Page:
WASHINGTON – Fort Meade will comply with an administrative order to clean up groundwater pollution, following an announcement this week by the Justice Department that the Pentagon has illegally ignored Environmental Protection Agency timelines.
Steven G. Bradbury, principal deputy assistant attorney general in the Justice Department, wrote in a private Dec. 1, Office of Legal Counsel opinion to the Pentagon that EPA had legal grounds to demand immediate cleanup – on its terms and schedule – of the Anne Arundel County site and two others in New Jersey and Florida where groundwater is polluted by toxins.
The Pentagon said this week it was making significant cleanup progress at 91-year-old Fort Meade, where soil analysis has shown the presence of the carcinogenic metal degreaser trichloroethylene. But Fort Meade will now begin complying with the EPA’s schedule, said Addison Davis, assistant secretary of the Army for Environment, Safety and Occupational Health.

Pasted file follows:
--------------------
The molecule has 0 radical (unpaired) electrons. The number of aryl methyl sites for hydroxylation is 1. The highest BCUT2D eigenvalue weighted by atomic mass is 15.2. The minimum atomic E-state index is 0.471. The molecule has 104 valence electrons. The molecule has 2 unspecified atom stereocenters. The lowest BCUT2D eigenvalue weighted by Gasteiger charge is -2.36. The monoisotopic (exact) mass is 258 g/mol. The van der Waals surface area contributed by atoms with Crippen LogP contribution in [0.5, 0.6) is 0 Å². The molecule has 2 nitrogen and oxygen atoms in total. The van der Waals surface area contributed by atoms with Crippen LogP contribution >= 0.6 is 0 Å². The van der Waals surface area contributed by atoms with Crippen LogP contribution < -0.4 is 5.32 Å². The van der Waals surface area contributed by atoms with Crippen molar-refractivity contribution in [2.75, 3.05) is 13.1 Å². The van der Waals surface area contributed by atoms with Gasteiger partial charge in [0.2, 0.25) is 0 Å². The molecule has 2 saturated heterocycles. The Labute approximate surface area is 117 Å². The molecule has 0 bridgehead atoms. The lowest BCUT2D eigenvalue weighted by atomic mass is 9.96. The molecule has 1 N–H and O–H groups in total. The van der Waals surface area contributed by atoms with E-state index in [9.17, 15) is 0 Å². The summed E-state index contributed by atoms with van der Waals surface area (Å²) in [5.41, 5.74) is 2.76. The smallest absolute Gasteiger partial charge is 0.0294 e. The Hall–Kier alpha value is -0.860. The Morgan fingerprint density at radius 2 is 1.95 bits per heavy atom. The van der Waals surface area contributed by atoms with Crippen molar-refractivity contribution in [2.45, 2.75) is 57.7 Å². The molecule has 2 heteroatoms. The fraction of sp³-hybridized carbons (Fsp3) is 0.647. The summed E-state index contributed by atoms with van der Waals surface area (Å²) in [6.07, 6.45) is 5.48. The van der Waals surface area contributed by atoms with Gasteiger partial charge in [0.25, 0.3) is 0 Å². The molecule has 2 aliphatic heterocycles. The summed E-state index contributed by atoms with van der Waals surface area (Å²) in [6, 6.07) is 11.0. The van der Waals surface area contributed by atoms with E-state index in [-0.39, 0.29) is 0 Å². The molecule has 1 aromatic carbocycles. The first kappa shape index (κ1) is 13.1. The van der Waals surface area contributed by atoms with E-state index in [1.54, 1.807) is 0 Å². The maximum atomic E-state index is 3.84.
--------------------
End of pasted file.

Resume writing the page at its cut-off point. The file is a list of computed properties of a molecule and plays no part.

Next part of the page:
“We don’t want to be off in a dark corner doing our own cleanup. (Being monitored by EPA) does require a greater level of detail, such as … how we’re going to address the contaminants, so it adds a little bit of structure to it,” Davis said.
Fort Meade has spent $83 million on pollution cleanup so far and has set aside approximately $24 million more, he said. The military site has been on the Superfund list, a compilation of the most polluted places in the United Senate for a decade.
EPA said it was confident the Air Force would follow Army’s suit in complying with its pollution cleanup schedule.
“We trust that DOD will move quickly to comply with the … orders issued at McGuire (and) Tyndall,” EPA spokeswoman Tisha Petteway said.
A Pentagon spokesman, however, offered no such promises.
“We continue to comply with the substantive provisions of the orders through the [Superfund] process and to make cleanup progress at these sites in conjunction with EPA and State environmental regulators,” said Chris Isleib, a Pentagon spokesman.
In August, Maryland Attorney General Douglas F. Gansler announced the state would sue the Pentagon for the latter’s refusal to comply with EPA orders.
Shari T. Wilson of the Maryland Department of the Environment said at a September U.S. Senate hearing there was no immediate health risk from groundwater pollution at Fort Meade.